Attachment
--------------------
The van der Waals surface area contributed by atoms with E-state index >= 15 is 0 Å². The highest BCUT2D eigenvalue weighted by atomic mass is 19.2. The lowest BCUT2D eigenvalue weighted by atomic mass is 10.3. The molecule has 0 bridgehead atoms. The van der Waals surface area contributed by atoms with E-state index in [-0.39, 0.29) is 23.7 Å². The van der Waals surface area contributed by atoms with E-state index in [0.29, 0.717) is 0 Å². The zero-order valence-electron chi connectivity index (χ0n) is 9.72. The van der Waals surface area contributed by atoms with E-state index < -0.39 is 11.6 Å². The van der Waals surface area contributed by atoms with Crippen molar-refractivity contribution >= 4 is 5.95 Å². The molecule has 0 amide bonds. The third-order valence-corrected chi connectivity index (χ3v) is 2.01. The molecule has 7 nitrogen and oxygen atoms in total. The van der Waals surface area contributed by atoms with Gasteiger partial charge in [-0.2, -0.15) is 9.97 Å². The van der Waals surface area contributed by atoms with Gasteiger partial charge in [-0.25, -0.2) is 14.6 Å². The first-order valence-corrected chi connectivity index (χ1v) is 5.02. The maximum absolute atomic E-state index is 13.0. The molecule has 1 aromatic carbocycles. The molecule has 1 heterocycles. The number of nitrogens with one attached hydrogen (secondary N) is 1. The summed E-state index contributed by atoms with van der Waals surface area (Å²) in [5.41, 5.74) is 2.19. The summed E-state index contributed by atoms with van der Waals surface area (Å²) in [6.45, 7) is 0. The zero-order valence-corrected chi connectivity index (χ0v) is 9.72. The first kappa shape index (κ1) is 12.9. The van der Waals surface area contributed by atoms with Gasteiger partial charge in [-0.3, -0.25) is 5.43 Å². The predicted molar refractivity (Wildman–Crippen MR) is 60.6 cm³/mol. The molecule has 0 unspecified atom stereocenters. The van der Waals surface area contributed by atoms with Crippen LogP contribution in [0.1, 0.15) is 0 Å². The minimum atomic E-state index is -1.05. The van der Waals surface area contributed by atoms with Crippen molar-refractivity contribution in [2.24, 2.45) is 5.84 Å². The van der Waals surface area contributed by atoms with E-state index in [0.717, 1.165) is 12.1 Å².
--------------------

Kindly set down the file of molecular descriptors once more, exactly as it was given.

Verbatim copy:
The van der Waals surface area contributed by atoms with E-state index >= 15 is 0 Å². The highest BCUT2D eigenvalue weighted by atomic mass is 19.2. The lowest BCUT2D eigenvalue weighted by atomic mass is 10.3. The molecule has 0 bridgehead atoms. The van der Waals surface area contributed by atoms with E-state index in [-0.39, 0.29) is 23.7 Å². The van der Waals surface area contributed by atoms with E-state index in [0.29, 0.717) is 0 Å². The zero-order valence-electron chi connectivity index (χ0n) is 9.72. The van der Waals surface area contributed by atoms with E-state index < -0.39 is 11.6 Å². The van der Waals surface area contributed by atoms with Crippen molar-refractivity contribution >= 4 is 5.95 Å². The molecule has 0 amide bonds. The third-order valence-corrected chi connectivity index (χ3v) is 2.01. The molecule has 7 nitrogen and oxygen atoms in total. The van der Waals surface area contributed by atoms with Gasteiger partial charge in [-0.2, -0.15) is 9.97 Å². The van der Waals surface area contributed by atoms with Gasteiger partial charge in [-0.25, -0.2) is 14.6 Å². The first-order valence-corrected chi connectivity index (χ1v) is 5.02. The maximum absolute atomic E-state index is 13.0. The molecule has 1 aromatic carbocycles. The molecule has 1 heterocycles. The number of nitrogens with one attached hydrogen (secondary N) is 1. The summed E-state index contributed by atoms with van der Waals surface area (Å²) in [5.41, 5.74) is 2.19. The summed E-state index contributed by atoms with van der Waals surface area (Å²) in [6.45, 7) is 0. The zero-order valence-corrected chi connectivity index (χ0v) is 9.72. The first kappa shape index (κ1) is 12.9. The van der Waals surface area contributed by atoms with Gasteiger partial charge in [-0.3, -0.25) is 5.43 Å². The predicted molar refractivity (Wildman–Crippen MR) is 60.6 cm³/mol. The molecule has 0 unspecified atom stereocenters. The van der Waals surface area contributed by atoms with Crippen LogP contribution in [0.1, 0.15) is 0 Å². The minimum atomic E-state index is -1.05. The van der Waals surface area contributed by atoms with Crippen molar-refractivity contribution in [2.24, 2.45) is 5.84 Å². The van der Waals surface area contributed by atoms with E-state index in [0.717, 1.165) is 12.1 Å².